Scientists have Discovered a Method for Breaking Down Toxic "Forever Chemicals"

Method for breaking down forever chemicals

U.S. scientists have discovered a method to destroy harmful chemicals that were previously indestructible. These chemicals are a global pollution problem and health risk.

The researchers at Northwestern University in Illinois and the University of California, Los Angeles, have created a simple, low-energy procedure that transforms two of the most prevalent PFAS compounds into benign chemicals.

PFAS, or per- and polyfluoroalkyl substances, are a group of around 4,700 manufactured chemicals that do not break down in the environment. They are known as “forever chemicals” because they persist indefinitely. PFAS have been linked to various health problems, including cancer, immune system suppression, and hormone disruption.

The Process to Breakdown PFAS

The new process uses sodium hydroxide, already widely used in industry, to break down the PFAS molecules. The researchers tested the method on two PFAS compounds commonly found in the environment: perfluorooctanesulfonic acid (PFOS) and perfluorooctanoic acid (PFOA).

PFOS and PFOA are used in various products, including non-stick cookware, water-repellent clothing, and stain-resistant fabrics. They have also been used in firefighting foams, a significant source of environmental PFAS contamination.

The new process was found to be highly effective at breaking down PFAS molecules. PFOS and PFOA were wholly destroyed within minutes, with no harmful byproducts.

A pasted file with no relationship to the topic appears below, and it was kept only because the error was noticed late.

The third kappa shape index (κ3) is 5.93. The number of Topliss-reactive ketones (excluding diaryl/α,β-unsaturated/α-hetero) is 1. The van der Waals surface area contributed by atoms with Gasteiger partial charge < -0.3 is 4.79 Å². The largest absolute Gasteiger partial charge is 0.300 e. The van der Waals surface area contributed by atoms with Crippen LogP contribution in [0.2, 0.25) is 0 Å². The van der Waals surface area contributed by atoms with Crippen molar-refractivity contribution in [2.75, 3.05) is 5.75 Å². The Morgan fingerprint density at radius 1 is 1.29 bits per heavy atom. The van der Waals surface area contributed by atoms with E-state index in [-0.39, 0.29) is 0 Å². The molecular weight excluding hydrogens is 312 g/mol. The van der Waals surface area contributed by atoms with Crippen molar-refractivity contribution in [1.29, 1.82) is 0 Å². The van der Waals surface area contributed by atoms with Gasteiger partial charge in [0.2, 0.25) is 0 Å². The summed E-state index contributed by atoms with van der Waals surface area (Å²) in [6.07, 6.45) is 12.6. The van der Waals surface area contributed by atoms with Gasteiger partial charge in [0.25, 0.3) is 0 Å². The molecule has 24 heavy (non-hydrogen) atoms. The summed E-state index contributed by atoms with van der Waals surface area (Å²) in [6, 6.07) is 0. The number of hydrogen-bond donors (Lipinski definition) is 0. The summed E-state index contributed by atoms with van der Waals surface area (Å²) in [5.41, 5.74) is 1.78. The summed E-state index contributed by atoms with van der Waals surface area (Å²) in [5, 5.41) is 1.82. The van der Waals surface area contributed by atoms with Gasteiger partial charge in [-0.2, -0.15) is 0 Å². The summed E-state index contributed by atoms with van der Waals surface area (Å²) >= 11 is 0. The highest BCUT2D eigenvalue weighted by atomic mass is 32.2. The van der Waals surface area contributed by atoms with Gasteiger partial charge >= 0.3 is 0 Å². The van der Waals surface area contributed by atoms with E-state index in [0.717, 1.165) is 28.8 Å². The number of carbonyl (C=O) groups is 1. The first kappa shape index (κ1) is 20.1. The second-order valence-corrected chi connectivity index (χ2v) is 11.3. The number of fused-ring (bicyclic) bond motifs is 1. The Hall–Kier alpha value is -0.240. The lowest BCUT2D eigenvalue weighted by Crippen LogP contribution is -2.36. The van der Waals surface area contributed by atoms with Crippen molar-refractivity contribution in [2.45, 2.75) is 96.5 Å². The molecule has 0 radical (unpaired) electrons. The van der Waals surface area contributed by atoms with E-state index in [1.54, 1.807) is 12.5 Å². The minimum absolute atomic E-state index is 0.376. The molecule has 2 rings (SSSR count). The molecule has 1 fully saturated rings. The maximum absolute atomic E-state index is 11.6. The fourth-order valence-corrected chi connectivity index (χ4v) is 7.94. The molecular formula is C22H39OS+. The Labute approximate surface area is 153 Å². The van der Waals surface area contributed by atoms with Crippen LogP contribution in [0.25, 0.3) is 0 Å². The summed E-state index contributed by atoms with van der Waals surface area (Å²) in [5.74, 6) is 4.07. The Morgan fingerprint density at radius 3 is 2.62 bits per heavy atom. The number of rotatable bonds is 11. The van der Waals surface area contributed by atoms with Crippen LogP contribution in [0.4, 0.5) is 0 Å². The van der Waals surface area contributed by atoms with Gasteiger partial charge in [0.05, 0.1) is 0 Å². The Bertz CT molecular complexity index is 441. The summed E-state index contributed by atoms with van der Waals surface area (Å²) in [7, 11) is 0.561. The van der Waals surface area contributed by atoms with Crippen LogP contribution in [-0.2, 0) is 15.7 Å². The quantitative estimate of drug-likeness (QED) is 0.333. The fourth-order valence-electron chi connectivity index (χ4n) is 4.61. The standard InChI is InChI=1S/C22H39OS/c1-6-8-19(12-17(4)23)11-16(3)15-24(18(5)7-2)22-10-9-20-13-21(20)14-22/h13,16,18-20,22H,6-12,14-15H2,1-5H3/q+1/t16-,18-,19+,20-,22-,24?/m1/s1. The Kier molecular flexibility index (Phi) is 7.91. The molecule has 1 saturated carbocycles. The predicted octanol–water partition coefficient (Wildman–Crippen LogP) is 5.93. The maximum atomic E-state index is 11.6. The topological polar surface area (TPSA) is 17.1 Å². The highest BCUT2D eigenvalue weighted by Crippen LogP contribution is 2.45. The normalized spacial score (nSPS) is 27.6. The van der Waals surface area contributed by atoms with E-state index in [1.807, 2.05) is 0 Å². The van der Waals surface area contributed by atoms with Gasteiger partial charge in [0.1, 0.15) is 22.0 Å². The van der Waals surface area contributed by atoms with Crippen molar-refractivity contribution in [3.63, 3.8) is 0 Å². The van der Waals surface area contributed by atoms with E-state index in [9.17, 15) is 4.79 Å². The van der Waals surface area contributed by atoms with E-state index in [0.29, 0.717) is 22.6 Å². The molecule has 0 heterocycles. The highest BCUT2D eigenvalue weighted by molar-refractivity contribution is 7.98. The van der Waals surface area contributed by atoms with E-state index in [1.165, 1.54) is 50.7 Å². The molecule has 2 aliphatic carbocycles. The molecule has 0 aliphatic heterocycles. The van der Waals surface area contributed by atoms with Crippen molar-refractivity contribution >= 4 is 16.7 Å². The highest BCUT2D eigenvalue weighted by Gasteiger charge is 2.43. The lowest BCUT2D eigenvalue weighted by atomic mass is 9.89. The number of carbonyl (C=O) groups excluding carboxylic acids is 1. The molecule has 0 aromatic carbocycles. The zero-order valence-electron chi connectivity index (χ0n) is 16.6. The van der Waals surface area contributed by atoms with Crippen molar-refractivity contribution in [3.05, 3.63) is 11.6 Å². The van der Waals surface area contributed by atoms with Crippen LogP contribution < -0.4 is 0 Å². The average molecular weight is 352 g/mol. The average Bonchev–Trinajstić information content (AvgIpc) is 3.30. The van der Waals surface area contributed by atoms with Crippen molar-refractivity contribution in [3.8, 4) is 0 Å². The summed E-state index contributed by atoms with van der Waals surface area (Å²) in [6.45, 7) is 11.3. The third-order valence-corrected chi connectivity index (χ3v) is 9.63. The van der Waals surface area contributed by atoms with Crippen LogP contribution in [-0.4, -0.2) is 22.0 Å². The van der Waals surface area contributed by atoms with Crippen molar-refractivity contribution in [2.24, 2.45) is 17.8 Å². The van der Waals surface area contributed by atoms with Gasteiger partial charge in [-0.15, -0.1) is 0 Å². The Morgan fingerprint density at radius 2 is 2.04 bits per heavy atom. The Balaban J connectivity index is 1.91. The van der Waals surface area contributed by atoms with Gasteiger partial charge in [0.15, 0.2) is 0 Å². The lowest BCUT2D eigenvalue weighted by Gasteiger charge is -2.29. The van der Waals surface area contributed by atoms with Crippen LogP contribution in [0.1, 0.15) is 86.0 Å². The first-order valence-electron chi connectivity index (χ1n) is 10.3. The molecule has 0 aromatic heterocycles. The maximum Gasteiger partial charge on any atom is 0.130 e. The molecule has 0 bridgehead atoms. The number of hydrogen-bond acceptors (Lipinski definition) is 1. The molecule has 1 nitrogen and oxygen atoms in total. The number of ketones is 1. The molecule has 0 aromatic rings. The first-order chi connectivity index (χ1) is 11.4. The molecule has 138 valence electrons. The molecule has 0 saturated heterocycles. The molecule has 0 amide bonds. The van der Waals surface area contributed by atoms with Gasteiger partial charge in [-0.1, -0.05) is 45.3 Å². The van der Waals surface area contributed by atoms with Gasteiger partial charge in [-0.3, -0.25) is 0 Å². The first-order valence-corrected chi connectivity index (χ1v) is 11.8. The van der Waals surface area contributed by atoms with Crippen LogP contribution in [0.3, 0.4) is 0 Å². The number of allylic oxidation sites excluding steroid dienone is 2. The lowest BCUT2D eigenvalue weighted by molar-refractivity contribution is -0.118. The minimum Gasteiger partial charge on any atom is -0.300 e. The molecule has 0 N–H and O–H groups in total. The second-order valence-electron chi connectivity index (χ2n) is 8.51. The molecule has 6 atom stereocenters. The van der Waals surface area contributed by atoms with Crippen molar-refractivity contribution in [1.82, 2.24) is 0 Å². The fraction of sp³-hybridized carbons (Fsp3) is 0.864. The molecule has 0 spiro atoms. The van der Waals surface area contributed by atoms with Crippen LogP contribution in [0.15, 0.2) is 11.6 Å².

PFAS Pollution and Contamination

This is a significant breakthrough in the fight against PFAS pollution. PFAS compounds are tough to break down, and previous methods required high temperatures or harsh chemicals. The new process is simple, low-energy, and can be easily scaled up for industrial use.

PFAS contamination is a significant problem in the environment. PFAS molecules are found worldwide in drinking water, soil, and the air. They have also been found in rainwater, which suggests they are being released into the atmosphere.

Aerial Shot of Amazon rainforest in Brazil, South America

The Northwestern-UCLA procedure will necessitate the collection or concentration of PFAS from water and polluted locations before they can be destroyed. The team of scientists that made the discovery said they are eager to collaborate with the environmental remediation sector on implementing it. In addition, they are trying to expand their technique to other types of persistent chemicals.